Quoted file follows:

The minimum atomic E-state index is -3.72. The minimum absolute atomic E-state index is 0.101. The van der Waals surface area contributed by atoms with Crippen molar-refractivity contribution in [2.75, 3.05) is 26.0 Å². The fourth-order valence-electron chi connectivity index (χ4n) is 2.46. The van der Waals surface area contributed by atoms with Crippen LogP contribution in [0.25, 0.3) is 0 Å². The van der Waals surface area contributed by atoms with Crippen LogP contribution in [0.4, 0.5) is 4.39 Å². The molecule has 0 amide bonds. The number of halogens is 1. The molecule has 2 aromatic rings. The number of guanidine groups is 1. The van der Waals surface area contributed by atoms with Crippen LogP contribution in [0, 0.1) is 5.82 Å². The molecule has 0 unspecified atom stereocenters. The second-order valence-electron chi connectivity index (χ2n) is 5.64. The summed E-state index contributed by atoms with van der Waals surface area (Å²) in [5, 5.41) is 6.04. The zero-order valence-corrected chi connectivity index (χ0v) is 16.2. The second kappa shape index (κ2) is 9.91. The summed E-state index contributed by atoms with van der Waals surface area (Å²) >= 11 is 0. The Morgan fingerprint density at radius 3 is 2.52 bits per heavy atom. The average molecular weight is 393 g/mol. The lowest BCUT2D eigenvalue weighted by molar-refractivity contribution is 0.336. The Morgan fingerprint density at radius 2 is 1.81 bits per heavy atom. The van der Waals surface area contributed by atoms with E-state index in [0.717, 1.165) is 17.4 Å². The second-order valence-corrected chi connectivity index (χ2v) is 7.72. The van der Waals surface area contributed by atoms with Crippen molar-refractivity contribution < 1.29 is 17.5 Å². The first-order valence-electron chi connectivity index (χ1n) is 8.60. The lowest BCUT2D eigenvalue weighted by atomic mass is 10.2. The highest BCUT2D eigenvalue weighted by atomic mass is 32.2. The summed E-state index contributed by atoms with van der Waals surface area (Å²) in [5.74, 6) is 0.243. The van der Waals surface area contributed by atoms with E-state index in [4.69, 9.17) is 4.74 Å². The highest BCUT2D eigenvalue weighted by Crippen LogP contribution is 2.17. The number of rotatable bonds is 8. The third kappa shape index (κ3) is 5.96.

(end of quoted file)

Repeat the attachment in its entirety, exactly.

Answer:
The minimum atomic E-state index is -3.72. The minimum absolute atomic E-state index is 0.101. The van der Waals surface area contributed by atoms with Crippen molar-refractivity contribution in [2.75, 3.05) is 26.0 Å². The fourth-order valence-electron chi connectivity index (χ4n) is 2.46. The van der Waals surface area contributed by atoms with Crippen LogP contribution in [0.25, 0.3) is 0 Å². The van der Waals surface area contributed by atoms with Crippen LogP contribution in [0.4, 0.5) is 4.39 Å². The molecule has 0 amide bonds. The number of halogens is 1. The molecule has 2 aromatic rings. The number of guanidine groups is 1. The van der Waals surface area contributed by atoms with Crippen LogP contribution in [0, 0.1) is 5.82 Å². The molecule has 0 unspecified atom stereocenters. The second-order valence-electron chi connectivity index (χ2n) is 5.64. The summed E-state index contributed by atoms with van der Waals surface area (Å²) in [5, 5.41) is 6.04. The zero-order valence-corrected chi connectivity index (χ0v) is 16.2. The second kappa shape index (κ2) is 9.91. The summed E-state index contributed by atoms with van der Waals surface area (Å²) >= 11 is 0. The Morgan fingerprint density at radius 3 is 2.52 bits per heavy atom. The average molecular weight is 393 g/mol. The lowest BCUT2D eigenvalue weighted by molar-refractivity contribution is 0.336. The Morgan fingerprint density at radius 2 is 1.81 bits per heavy atom. The van der Waals surface area contributed by atoms with E-state index in [0.717, 1.165) is 17.4 Å². The second-order valence-corrected chi connectivity index (χ2v) is 7.72. The van der Waals surface area contributed by atoms with Crippen molar-refractivity contribution < 1.29 is 17.5 Å². The first-order valence-electron chi connectivity index (χ1n) is 8.60. The lowest BCUT2D eigenvalue weighted by atomic mass is 10.2. The highest BCUT2D eigenvalue weighted by atomic mass is 32.2. The summed E-state index contributed by atoms with van der Waals surface area (Å²) in [5.74, 6) is 0.243. The van der Waals surface area contributed by atoms with E-state index in [4.69, 9.17) is 4.74 Å². The highest BCUT2D eigenvalue weighted by Crippen LogP contribution is 2.17. The number of rotatable bonds is 8. The third kappa shape index (κ3) is 5.96.